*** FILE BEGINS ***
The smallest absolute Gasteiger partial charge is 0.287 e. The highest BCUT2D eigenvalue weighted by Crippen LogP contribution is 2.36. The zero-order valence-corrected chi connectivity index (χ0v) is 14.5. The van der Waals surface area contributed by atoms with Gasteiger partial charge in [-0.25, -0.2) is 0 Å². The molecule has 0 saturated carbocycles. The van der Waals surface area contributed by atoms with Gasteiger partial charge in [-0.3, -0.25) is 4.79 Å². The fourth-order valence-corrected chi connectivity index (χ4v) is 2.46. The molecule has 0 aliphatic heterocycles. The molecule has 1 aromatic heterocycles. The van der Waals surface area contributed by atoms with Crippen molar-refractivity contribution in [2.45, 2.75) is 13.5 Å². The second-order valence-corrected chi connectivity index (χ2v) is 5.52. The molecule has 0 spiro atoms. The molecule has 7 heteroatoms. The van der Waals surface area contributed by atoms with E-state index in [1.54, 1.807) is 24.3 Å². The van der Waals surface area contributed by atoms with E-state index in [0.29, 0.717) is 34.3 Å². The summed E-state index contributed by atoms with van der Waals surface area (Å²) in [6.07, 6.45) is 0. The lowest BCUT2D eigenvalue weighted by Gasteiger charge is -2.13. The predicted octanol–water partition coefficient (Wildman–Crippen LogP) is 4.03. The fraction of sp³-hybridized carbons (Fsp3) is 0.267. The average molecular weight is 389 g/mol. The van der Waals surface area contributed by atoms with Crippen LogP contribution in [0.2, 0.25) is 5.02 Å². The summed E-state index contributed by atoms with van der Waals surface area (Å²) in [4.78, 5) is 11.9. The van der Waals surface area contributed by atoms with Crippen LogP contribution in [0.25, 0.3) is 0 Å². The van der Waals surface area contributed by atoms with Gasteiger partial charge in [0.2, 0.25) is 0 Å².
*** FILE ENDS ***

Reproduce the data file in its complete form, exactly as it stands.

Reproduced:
The smallest absolute Gasteiger partial charge is 0.287 e. The highest BCUT2D eigenvalue weighted by Crippen LogP contribution is 2.36. The zero-order valence-corrected chi connectivity index (χ0v) is 14.5. The van der Waals surface area contributed by atoms with Gasteiger partial charge in [-0.25, -0.2) is 0 Å². The molecule has 0 saturated carbocycles. The van der Waals surface area contributed by atoms with Gasteiger partial charge in [-0.3, -0.25) is 4.79 Å². The fourth-order valence-corrected chi connectivity index (χ4v) is 2.46. The molecule has 0 aliphatic heterocycles. The molecule has 1 aromatic heterocycles. The van der Waals surface area contributed by atoms with Crippen molar-refractivity contribution in [2.45, 2.75) is 13.5 Å². The second-order valence-corrected chi connectivity index (χ2v) is 5.52. The molecule has 0 spiro atoms. The molecule has 7 heteroatoms. The van der Waals surface area contributed by atoms with E-state index in [1.54, 1.807) is 24.3 Å². The van der Waals surface area contributed by atoms with E-state index in [0.29, 0.717) is 34.3 Å². The summed E-state index contributed by atoms with van der Waals surface area (Å²) in [6.07, 6.45) is 0. The lowest BCUT2D eigenvalue weighted by Gasteiger charge is -2.13. The predicted octanol–water partition coefficient (Wildman–Crippen LogP) is 4.03. The fraction of sp³-hybridized carbons (Fsp3) is 0.267. The average molecular weight is 389 g/mol. The van der Waals surface area contributed by atoms with Crippen LogP contribution in [0.2, 0.25) is 5.02 Å². The summed E-state index contributed by atoms with van der Waals surface area (Å²) in [4.78, 5) is 11.9. The van der Waals surface area contributed by atoms with Crippen LogP contribution in [0.25, 0.3) is 0 Å². The van der Waals surface area contributed by atoms with Gasteiger partial charge in [0.2, 0.25) is 0 Å².